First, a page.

Drill tests readiness for disasters in county

Emergency scenarios studied at earthquake drill

Disrupted electrical service prevented the pumping of gasoline. Damage to roads and bridges required traffic control. There was a report of a lack of communication services and some injuries that required medical attention. Buildings were checked for structural damage.

Those were the scenarios studied Saturday afternoon in Houston as Texas County conducted its first earthquake drill to test its readiness to emergency situations. An emergency operation center was established in the basement of the courthouse as volunteers practiced. Radio equipment was unpacked, computer equipment connected and the county’s disaster operations assessed.

Under the drill, volunteers responded after learning of an earthquake that left significant damage in Missouri’s Bootheel. Because of the devastation, many resources were diverted there to aid those stricken. Those left behind here provided aid to citizens who needed attention.

Bob Ellsworth, the county’s emergency preparedness director, explained that in the event of an actual disaster, the county’s communication post will be in the basement of the county courthouse. On Saturday, volunteers strung cable to establish radio communications. Among them was Lou Tyce of Eunice, a member of Amateur Radio Emergency Services, an organization that offers its assistance with radio gear and other needs when a crisis develops.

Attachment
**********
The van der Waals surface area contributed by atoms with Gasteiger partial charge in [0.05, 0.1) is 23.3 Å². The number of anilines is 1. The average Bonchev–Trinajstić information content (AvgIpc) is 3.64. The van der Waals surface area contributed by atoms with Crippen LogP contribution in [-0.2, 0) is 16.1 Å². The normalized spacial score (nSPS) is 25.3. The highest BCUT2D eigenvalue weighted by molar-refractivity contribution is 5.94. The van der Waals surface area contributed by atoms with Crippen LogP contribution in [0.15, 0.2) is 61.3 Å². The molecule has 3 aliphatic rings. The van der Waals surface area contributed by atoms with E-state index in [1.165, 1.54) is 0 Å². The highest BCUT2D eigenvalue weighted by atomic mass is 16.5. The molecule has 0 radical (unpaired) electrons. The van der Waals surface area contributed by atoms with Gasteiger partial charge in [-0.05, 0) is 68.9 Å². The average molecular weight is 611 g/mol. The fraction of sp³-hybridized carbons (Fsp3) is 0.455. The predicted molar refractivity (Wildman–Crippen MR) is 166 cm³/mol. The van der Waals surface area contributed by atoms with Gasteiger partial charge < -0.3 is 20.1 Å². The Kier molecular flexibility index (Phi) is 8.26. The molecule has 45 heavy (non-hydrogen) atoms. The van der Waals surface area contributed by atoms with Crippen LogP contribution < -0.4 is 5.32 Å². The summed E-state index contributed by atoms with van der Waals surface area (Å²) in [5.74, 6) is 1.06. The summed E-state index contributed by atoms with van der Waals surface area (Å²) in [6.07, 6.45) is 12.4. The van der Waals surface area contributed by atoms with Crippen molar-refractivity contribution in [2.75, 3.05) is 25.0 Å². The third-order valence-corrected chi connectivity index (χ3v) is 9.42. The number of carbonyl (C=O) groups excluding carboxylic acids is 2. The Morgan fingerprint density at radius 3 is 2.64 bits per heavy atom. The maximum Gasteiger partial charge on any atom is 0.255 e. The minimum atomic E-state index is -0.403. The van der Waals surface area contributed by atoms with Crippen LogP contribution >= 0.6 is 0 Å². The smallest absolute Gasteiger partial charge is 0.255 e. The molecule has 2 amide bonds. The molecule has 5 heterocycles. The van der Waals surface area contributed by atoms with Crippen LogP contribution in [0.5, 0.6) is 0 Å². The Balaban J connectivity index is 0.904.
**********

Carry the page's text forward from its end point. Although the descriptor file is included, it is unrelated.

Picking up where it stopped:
Ellsworth said plans call for the permanent establishment of emergency communications equipment at the courthouse once some offices relocate to the new county justice center later this year.

As part of the drill, a volunteer group, the county chapter of Medical Reserve Corps, located in the park to simulate treatment of victims. The Medical Reserve Corps program coordinates the skills of practicing and retired physicians, nurses and other health professionals as well as other citizens interested in health issues, who are eager to volunteer to address their community’s ongoing public health needs and to help their community during large-scale emergency situations. Nationwide, the group was formed after Sept. 11.

The county’s Neighborhood Watch Program also was activated to assess law enforcement with traffic and crowd control, as well as to prevent looting.

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